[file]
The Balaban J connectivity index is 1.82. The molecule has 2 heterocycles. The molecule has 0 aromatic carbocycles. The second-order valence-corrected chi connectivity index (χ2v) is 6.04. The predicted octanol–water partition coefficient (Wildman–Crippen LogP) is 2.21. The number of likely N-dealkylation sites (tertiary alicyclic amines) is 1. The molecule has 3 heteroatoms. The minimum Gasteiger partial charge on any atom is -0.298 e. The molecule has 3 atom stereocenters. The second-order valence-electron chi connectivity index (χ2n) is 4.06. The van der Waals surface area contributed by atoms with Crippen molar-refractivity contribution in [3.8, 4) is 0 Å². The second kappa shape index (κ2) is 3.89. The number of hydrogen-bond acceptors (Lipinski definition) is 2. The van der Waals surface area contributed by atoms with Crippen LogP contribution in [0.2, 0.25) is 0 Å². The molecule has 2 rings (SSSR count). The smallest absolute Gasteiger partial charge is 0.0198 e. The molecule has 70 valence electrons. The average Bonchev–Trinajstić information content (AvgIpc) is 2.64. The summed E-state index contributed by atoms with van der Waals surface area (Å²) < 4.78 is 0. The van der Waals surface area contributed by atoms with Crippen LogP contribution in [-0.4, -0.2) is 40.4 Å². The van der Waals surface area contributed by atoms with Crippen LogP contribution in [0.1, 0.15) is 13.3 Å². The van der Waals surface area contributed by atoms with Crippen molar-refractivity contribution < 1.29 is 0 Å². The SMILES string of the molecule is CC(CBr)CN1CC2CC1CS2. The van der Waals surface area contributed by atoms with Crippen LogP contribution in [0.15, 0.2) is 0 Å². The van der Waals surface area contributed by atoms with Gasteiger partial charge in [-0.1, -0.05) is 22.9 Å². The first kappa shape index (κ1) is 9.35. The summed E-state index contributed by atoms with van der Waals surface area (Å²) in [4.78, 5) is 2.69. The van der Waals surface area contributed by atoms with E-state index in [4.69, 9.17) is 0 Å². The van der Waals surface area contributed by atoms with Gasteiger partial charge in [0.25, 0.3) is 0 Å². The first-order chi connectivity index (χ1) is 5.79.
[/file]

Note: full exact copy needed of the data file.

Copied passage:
The Balaban J connectivity index is 1.82. The molecule has 2 heterocycles. The molecule has 0 aromatic carbocycles. The second-order valence-corrected chi connectivity index (χ2v) is 6.04. The predicted octanol–water partition coefficient (Wildman–Crippen LogP) is 2.21. The number of likely N-dealkylation sites (tertiary alicyclic amines) is 1. The molecule has 3 heteroatoms. The minimum Gasteiger partial charge on any atom is -0.298 e. The molecule has 3 atom stereocenters. The second-order valence-electron chi connectivity index (χ2n) is 4.06. The van der Waals surface area contributed by atoms with Crippen molar-refractivity contribution in [3.8, 4) is 0 Å². The second kappa shape index (κ2) is 3.89. The number of hydrogen-bond acceptors (Lipinski definition) is 2. The van der Waals surface area contributed by atoms with Crippen LogP contribution in [0.2, 0.25) is 0 Å². The molecule has 2 rings (SSSR count). The smallest absolute Gasteiger partial charge is 0.0198 e. The molecule has 70 valence electrons. The average Bonchev–Trinajstić information content (AvgIpc) is 2.64. The summed E-state index contributed by atoms with van der Waals surface area (Å²) < 4.78 is 0. The van der Waals surface area contributed by atoms with Crippen LogP contribution in [-0.4, -0.2) is 40.4 Å². The van der Waals surface area contributed by atoms with Crippen LogP contribution in [0.1, 0.15) is 13.3 Å². The van der Waals surface area contributed by atoms with Crippen molar-refractivity contribution < 1.29 is 0 Å². The SMILES string of the molecule is CC(CBr)CN1CC2CC1CS2. The van der Waals surface area contributed by atoms with Crippen LogP contribution in [0.15, 0.2) is 0 Å². The van der Waals surface area contributed by atoms with Gasteiger partial charge in [-0.1, -0.05) is 22.9 Å². The first kappa shape index (κ1) is 9.35. The summed E-state index contributed by atoms with van der Waals surface area (Å²) in [4.78, 5) is 2.69. The van der Waals surface area contributed by atoms with E-state index in [4.69, 9.17) is 0 Å². The van der Waals surface area contributed by atoms with Gasteiger partial charge in [0.25, 0.3) is 0 Å². The first-order chi connectivity index (χ1) is 5.79.